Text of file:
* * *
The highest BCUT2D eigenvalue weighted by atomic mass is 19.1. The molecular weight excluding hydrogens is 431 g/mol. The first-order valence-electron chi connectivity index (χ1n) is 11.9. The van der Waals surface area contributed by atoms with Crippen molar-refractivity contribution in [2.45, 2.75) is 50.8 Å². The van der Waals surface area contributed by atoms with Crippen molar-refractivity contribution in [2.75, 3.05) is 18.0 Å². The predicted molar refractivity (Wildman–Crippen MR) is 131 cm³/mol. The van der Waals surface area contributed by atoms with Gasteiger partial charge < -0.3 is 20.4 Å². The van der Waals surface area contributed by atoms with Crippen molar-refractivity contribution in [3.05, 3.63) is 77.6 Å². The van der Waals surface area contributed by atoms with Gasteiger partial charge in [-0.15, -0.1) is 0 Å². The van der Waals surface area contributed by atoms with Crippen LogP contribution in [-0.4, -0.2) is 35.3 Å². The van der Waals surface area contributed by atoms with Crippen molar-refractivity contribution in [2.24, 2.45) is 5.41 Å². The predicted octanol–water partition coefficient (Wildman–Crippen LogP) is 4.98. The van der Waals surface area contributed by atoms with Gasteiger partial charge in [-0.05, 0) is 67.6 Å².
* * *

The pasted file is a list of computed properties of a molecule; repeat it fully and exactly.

The highest BCUT2D eigenvalue weighted by atomic mass is 19.1. The molecular weight excluding hydrogens is 431 g/mol. The first-order valence-electron chi connectivity index (χ1n) is 11.9. The van der Waals surface area contributed by atoms with Crippen molar-refractivity contribution in [2.45, 2.75) is 50.8 Å². The van der Waals surface area contributed by atoms with Crippen molar-refractivity contribution in [2.75, 3.05) is 18.0 Å². The predicted molar refractivity (Wildman–Crippen MR) is 131 cm³/mol. The van der Waals surface area contributed by atoms with Gasteiger partial charge < -0.3 is 20.4 Å². The van der Waals surface area contributed by atoms with Crippen molar-refractivity contribution in [3.05, 3.63) is 77.6 Å². The van der Waals surface area contributed by atoms with Gasteiger partial charge in [-0.15, -0.1) is 0 Å². The van der Waals surface area contributed by atoms with Crippen LogP contribution in [-0.4, -0.2) is 35.3 Å². The van der Waals surface area contributed by atoms with Crippen molar-refractivity contribution in [2.24, 2.45) is 5.41 Å². The predicted octanol–water partition coefficient (Wildman–Crippen LogP) is 4.98. The van der Waals surface area contributed by atoms with Gasteiger partial charge in [-0.05, 0) is 67.6 Å².